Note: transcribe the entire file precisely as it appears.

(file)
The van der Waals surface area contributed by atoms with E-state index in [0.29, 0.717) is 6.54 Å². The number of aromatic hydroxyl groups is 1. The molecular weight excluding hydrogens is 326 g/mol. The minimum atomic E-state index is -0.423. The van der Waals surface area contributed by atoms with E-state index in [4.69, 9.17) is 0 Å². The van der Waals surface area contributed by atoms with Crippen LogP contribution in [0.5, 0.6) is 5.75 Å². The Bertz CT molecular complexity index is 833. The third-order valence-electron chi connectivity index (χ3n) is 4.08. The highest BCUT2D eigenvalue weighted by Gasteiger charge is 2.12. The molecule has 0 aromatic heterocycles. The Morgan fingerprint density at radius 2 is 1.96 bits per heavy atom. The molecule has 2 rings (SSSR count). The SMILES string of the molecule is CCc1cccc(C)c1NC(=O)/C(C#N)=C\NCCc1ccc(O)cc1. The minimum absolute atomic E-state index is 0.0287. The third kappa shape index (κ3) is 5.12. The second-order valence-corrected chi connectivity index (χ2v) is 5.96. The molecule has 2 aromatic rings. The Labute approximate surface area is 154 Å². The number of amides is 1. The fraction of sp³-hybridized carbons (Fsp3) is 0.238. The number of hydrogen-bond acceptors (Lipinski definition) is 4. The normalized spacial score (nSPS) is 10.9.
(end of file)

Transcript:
The van der Waals surface area contributed by atoms with E-state index in [0.29, 0.717) is 6.54 Å². The number of aromatic hydroxyl groups is 1. The molecular weight excluding hydrogens is 326 g/mol. The minimum atomic E-state index is -0.423. The van der Waals surface area contributed by atoms with E-state index in [4.69, 9.17) is 0 Å². The van der Waals surface area contributed by atoms with Crippen LogP contribution in [0.5, 0.6) is 5.75 Å². The Bertz CT molecular complexity index is 833. The third-order valence-electron chi connectivity index (χ3n) is 4.08. The highest BCUT2D eigenvalue weighted by Gasteiger charge is 2.12. The molecule has 0 aromatic heterocycles. The Morgan fingerprint density at radius 2 is 1.96 bits per heavy atom. The molecule has 2 rings (SSSR count). The SMILES string of the molecule is CCc1cccc(C)c1NC(=O)/C(C#N)=C\NCCc1ccc(O)cc1. The minimum absolute atomic E-state index is 0.0287. The third kappa shape index (κ3) is 5.12. The second-order valence-corrected chi connectivity index (χ2v) is 5.96. The molecule has 2 aromatic rings. The Labute approximate surface area is 154 Å². The number of amides is 1. The fraction of sp³-hybridized carbons (Fsp3) is 0.238. The number of hydrogen-bond acceptors (Lipinski definition) is 4. The normalized spacial score (nSPS) is 10.9.